West Virginia University adjusts to life during pandemic
Editor’s note: This is the first in a series of stories detailing West Virginia University President Gordon Gee’s thoughts on how the university is helping guide its students — and the entire Mountain State — through the COVID-19 pandemic. Gee also focuses on WVU Medicine, the future of higher education and college sports as we approach a “new normal.”
MORGANTOWN — West Virginia University President Gordon Gee says higher education during a pandemic is untested ground and likely will change the university for decades to come.
West Virginia University closed its buildings and campus last month as part of a statewide and nationwide attempt to slow the spread of COVID-19, also known as coronavirus. The illness was first documented in China, but quickly spread around the world, taking a particular toll on the elderly and those with compromised immune systems.
On Tuesday, Gee spoke online with the Ogden Newspapers editorial board about how the college is adapting to this new age of social distancing and restrictions on gatherings.
“I thought I’d seen everything, but I’d never seen a pandemic,” Gee said. “I feel a little like a small boy walking a picket fence: I’m thrilled, but in danger of being impaled. It’s a freshman moment for me. I’ve never had to deal with this.”
Gee said shutting down the Morgantown campus and moving to a primarily-online model of instruction was an important move because of WVU’s diverse student population.
“We were one of the first to make a move and close down our campus,” he said. “We have students from 55 (West Virginia) counties, 50 states and 118 countries. If we have students who go on spring break and come back from all those places, we would have caused a dynamic that would have been unsustainable in West Virginia.”
The university moved most of its classes online, a process which was done in a matter of weeks rather than the months it takes to develop an online class, Gee said.
“We had to make this decision to do it online and to do it in two weeks. That’s a little like planning the invasion of Normandy,” he said. “You have faculty and others who have never done this, they’ve always taught in person. We moved mountains and went online, and we predicted we were going to have a lot of initial glitches. We’ve had very few complaints.”
John Bolt, executive director for the Office of Communications for WVU, said the immediate challenge has been bringing the traditional classroom to the students. Bolton said WVU’s online programs have seen great success, but COVID-19 forced everything to go digital in a short amount of time.
“Many of these classes are not true online classes,” he said. “They were being taught in the classroom and they had to figure out how to get what they were teaching delivered online. You don’t structure a course the same way.”
“We have been in the online business, and we have some effective online leadership,” Gee said, “so we were not caught totally blind.”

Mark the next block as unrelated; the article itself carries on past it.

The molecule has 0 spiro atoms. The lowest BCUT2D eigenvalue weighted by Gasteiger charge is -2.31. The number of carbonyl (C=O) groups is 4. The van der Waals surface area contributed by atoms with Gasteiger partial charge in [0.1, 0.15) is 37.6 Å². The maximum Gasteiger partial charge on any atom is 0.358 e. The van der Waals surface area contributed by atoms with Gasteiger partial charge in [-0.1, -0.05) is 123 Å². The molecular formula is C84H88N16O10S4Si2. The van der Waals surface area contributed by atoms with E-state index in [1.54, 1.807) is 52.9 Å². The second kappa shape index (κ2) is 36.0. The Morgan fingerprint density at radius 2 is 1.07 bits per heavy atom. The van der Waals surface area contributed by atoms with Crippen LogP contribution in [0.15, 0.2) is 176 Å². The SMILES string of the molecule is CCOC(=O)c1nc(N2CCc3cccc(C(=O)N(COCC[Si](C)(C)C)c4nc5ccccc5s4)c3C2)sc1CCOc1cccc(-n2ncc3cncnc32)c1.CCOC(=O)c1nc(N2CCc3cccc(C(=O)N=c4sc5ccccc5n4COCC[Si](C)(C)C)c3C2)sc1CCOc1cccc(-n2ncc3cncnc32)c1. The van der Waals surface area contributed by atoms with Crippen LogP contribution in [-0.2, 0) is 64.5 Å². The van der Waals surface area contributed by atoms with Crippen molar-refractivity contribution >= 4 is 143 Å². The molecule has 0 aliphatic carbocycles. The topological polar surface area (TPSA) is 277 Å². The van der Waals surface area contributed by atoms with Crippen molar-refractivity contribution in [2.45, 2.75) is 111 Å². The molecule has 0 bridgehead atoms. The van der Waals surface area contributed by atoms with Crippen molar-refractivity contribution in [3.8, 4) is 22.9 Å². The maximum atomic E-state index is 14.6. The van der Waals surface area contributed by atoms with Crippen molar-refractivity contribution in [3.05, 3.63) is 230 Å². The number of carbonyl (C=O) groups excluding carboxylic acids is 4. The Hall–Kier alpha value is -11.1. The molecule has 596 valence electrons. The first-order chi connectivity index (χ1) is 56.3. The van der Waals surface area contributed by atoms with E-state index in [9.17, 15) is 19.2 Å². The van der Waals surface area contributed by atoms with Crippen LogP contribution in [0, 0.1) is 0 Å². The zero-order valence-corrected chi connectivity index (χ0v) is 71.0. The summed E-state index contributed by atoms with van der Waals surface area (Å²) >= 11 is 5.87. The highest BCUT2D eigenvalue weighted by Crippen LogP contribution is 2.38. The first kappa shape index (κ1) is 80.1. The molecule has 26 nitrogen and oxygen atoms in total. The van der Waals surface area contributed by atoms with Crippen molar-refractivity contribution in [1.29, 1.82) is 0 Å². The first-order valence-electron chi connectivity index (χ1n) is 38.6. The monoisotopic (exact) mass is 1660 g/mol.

Gee joked that he too had had to adjust to the digital shift.
“I am a luddite. I’ve never used Zoom or anything else,” Gee said. “Now here I am running a university from my office, and I’m finding it pretty effective, actually.”
But Gee also said he believed some of the university experience and education cannot be duplicated online.
“Is online education as good as in-person? In some cases, yes,” he said. “Certain things can be effectively delivered in this manner. The one thing that online can’t replace … that individual human contact. I think the good universities are the ones where the real learning takes place outside the classroom. I think right now we are trying to figure out how to make this work in the short term, but also to learn from it.”
Gee said there are concerns for the finances of the college. Combined with WVU Medicine’s 16 hospitals, the total budget for WVU is about $4 billion, but is significantly less for the university itself.
“We live at the margins. We have about 55-65 days of cash available, so we have to preserve that,” he said. “I spent the morning with our staff council, we’re talking with many of them about how do we make certain we preserve our greatest asset, which is our talent. How do we all make sure we all are contributing to make sure that talent is here for the long haul?”
Gee said there also are concerns about whether the university will be able to open its campus for the fall semester and how online-only summer school will affect enrollment.
“Our online numbers look better than we thought they would,” he said. “They are down a little bit but not that much and our enrollment numbers, in terms of paid deposits, is still looking quite strong.”
But Gee said the constantly-changing landscape of COVID-19 has made for uncertain times for everyone. With businesses shut down many students have found themselves without jobs or with income insecurity. State and federal officials are unable to say when stay home order and restrictions on gatherings might be eased or lifted entirely.
“It’s a dynamic that is very immediate. We don’t know what the day is going to be like,” Gee said. “We’re fighting the unknowns. The distancing also makes it difficult.
“I think people who say there is going to be a new normal are right. I think its going to be a new world,” he said. “I think it’s going to fundamentally change the way we do things.”
Contact Michael Erb @newsandsentinel.com.